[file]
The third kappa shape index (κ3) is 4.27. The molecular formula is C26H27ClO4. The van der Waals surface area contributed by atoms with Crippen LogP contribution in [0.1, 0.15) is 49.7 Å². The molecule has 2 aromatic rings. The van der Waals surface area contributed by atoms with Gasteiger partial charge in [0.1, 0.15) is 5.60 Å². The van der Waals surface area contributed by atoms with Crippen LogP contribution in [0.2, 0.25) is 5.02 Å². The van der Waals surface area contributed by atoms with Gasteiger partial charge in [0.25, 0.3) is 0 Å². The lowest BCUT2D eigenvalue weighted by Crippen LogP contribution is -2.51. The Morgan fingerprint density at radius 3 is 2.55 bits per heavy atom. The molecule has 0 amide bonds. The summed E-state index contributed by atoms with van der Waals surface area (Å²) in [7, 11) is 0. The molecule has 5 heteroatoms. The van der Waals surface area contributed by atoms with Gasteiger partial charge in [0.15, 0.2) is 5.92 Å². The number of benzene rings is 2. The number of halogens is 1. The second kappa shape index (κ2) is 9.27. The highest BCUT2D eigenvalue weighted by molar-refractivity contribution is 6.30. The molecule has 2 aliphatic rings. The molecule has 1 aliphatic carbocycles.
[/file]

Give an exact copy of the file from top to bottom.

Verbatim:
The third kappa shape index (κ3) is 4.27. The molecular formula is C26H27ClO4. The van der Waals surface area contributed by atoms with Crippen LogP contribution in [0.1, 0.15) is 49.7 Å². The molecule has 2 aromatic rings. The van der Waals surface area contributed by atoms with Gasteiger partial charge in [0.1, 0.15) is 5.60 Å². The van der Waals surface area contributed by atoms with Crippen LogP contribution in [0.2, 0.25) is 5.02 Å². The van der Waals surface area contributed by atoms with Gasteiger partial charge in [0.25, 0.3) is 0 Å². The lowest BCUT2D eigenvalue weighted by Crippen LogP contribution is -2.51. The Morgan fingerprint density at radius 3 is 2.55 bits per heavy atom. The molecule has 0 amide bonds. The summed E-state index contributed by atoms with van der Waals surface area (Å²) in [7, 11) is 0. The molecule has 5 heteroatoms. The van der Waals surface area contributed by atoms with Gasteiger partial charge in [0.15, 0.2) is 5.92 Å². The number of benzene rings is 2. The number of halogens is 1. The second kappa shape index (κ2) is 9.27. The highest BCUT2D eigenvalue weighted by molar-refractivity contribution is 6.30. The molecule has 2 aliphatic rings. The molecule has 1 aliphatic carbocycles.